I must say, I’ll really glad to see you. Although, I have no idea how you managed to sneak up on me like that! Seriously though, time is flying by over here.
Its been pretty hot in Chui the past week or so. Made slightly worse by a nasty sinus infection. It almost makes me wish for winter…almost. Despite the heat, I’m developing a heartfelt affection for Bishkek. I’m an hour away from the city but the drive is worth it. During my visits I usually always “discover” some restaurant or shop or part of town that I want to explore. I was introduced to my new favorite place…a legitimate coffee shop. Name? Coffee. Not very creative is it? Nonetheless, they actually serve cappuccinos. Amazing. My only complaint is that the prices are more on the American side, whereas my pay definitely remains in the Kyrgyz neighborhood. Oh well. I actually wrote a weekly “coffee treat” into my budget so I wouldn’t feel guilty.
As amazing and wonderful and magical as Bishkek is (or can be), I do have a few complainants.
First - why are there two voksals (bus stations)? And why are there 50 different names for them? Old, new, east, west…Jesus! Getting around is confusing enough, give me a break.
Second - the undergrounds. At some of the busier streets in Bishkek you have to cross the street through the underground. Tunnels run underneath the street and you go down the stairs and come up on the other side of the road. The underground is also like a mini bazaar. Vendors have set up shop and you can buy things like cheap jewelry or even underwear. The undergrounds are all quite strange to be honest. Not to mention pretty sketchy. Especially when it’s dark. When I’m in the city at night, I walk several blocks out of my way just to avoid using them.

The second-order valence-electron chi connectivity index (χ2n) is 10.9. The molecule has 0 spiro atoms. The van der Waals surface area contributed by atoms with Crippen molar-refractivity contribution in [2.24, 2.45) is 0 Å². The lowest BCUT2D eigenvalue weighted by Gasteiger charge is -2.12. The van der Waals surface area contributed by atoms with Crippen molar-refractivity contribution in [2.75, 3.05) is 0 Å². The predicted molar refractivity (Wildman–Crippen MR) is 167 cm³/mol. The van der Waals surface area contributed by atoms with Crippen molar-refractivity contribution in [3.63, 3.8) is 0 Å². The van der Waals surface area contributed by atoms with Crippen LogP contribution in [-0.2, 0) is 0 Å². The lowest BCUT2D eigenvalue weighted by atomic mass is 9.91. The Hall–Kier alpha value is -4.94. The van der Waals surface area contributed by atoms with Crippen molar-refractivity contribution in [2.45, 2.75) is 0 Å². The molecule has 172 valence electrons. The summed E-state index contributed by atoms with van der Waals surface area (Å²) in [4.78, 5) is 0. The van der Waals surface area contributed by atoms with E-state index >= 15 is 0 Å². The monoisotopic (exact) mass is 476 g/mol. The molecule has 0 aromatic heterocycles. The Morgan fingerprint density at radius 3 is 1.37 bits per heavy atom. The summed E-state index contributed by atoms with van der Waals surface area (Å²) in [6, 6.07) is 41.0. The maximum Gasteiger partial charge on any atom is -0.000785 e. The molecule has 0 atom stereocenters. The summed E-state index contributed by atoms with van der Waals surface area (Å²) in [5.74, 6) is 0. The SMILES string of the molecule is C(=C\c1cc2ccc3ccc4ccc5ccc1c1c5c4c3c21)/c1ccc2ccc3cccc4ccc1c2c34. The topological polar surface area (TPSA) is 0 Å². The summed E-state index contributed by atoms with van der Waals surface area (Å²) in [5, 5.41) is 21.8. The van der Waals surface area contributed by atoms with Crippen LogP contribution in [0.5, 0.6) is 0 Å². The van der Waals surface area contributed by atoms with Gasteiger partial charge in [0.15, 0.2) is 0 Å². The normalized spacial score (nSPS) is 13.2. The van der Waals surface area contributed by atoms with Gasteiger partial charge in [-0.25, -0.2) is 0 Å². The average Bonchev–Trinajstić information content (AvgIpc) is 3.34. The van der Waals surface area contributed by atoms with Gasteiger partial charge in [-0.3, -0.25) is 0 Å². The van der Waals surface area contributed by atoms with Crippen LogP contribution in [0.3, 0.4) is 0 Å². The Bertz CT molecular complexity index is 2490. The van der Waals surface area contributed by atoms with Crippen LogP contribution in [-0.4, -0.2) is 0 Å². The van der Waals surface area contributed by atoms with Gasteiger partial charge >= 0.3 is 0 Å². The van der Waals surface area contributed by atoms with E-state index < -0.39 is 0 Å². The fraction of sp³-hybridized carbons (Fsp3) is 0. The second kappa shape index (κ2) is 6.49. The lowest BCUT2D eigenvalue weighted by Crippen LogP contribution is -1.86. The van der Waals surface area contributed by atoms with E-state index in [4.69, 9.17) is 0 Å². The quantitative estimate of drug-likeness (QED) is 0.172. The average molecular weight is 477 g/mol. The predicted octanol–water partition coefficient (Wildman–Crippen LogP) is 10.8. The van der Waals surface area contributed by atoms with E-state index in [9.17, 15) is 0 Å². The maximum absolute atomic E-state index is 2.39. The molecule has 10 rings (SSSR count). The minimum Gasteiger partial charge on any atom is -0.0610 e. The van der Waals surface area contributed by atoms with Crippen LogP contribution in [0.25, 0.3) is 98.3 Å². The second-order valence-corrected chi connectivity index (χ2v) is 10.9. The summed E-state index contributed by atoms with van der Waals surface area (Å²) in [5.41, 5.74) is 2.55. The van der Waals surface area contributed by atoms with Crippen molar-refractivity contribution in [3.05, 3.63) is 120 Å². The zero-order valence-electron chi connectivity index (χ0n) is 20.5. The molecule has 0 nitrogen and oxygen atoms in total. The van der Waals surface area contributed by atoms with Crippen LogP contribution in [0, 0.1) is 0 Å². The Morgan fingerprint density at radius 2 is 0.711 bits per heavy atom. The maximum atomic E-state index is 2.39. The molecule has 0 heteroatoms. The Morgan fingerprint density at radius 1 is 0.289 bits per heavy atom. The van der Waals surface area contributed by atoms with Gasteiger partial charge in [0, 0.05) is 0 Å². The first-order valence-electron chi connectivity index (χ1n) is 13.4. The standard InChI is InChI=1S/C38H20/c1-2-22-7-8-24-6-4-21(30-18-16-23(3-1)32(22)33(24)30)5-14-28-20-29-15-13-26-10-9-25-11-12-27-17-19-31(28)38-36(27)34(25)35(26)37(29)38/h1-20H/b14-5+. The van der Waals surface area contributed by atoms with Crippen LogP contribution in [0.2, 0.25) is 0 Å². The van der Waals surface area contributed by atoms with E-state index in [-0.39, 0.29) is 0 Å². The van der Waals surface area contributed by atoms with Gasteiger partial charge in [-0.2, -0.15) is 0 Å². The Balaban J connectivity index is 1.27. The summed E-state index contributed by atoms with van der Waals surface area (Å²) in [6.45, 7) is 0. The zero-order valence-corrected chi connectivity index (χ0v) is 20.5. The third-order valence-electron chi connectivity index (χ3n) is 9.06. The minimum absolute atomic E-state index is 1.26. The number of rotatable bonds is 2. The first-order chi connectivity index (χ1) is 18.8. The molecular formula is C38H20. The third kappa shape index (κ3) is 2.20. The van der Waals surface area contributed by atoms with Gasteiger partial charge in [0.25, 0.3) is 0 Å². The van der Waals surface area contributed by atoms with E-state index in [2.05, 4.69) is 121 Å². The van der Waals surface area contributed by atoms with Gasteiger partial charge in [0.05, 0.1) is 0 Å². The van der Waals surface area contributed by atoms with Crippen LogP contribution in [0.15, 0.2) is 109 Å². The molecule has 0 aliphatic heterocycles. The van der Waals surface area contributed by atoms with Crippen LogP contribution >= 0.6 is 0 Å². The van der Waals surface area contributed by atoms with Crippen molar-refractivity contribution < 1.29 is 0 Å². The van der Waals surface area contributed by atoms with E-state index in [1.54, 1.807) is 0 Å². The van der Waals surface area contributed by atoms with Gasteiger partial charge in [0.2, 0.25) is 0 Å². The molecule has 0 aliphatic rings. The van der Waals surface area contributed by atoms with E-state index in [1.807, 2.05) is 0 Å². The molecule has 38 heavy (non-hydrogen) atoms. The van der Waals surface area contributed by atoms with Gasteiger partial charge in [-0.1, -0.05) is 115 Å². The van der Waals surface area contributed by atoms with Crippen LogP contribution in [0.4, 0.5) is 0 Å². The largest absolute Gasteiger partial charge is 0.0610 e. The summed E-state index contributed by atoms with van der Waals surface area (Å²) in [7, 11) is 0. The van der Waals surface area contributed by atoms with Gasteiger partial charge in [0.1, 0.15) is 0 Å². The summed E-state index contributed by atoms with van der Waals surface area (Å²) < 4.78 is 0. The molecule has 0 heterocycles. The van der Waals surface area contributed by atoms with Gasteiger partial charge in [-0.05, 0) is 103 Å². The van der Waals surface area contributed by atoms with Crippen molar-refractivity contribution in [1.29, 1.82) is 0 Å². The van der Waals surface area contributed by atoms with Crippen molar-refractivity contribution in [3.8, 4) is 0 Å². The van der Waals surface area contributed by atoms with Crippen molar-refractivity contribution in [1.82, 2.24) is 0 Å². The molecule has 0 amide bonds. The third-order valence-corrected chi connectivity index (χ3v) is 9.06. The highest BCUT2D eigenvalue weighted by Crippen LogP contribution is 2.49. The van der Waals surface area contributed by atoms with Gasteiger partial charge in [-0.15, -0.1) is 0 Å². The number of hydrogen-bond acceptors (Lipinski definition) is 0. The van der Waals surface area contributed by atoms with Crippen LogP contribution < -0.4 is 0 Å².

I was almost mugged in the underground. Which might help explain my aversion to them. A few days ago I was in Bishkek for something or another. I was using the underground to cross the street. I was almost to the stairs when I felt a tug on my bag, which was hanging from my shoulder. I look over and what do you know – there is a grown man with his hand inside my purse! Thankfully, he ran off immediately. He didn’t manage to take anything, but he was probably only a few seconds away from having my phone and wallet. Moral of the story: avoid the undergrounds…and pay more attention.
Third – traffic. If I had 5com for every time some rude or crazy driver almost hit me, sometimes on purpose, I could afford to up my coffee treat to 3 times a week. On second thought…
Four – babies. This might seem like an odd complaint. Actually, it’s not really a complaint, more like a weird observation. There are a lot of babies here. I mean, babies are literally everywhere. It’s starting to freak me out just a little. I don’t hate babies; they just scare me. These mini humans don’t talk. They just cry. A lot. How do you know what they want? What are you suppose to do with them? You try being in a city where there is literally 10 babies at any given time within a 15-foot radius of you and tell me you wouldn’t have nightmares too.
Despite the insane drivers and confusing transportation system, Bishkek is a really neat city and the people are for the most part, extremely helpful and friendly. I’m still working on not getting lost but I feel like I’m almost to that point. I can see the light at the end of the tunnel!
…Not the underground tunnels…I won’t be using those anymore. A different tunnel…one preferably above ground.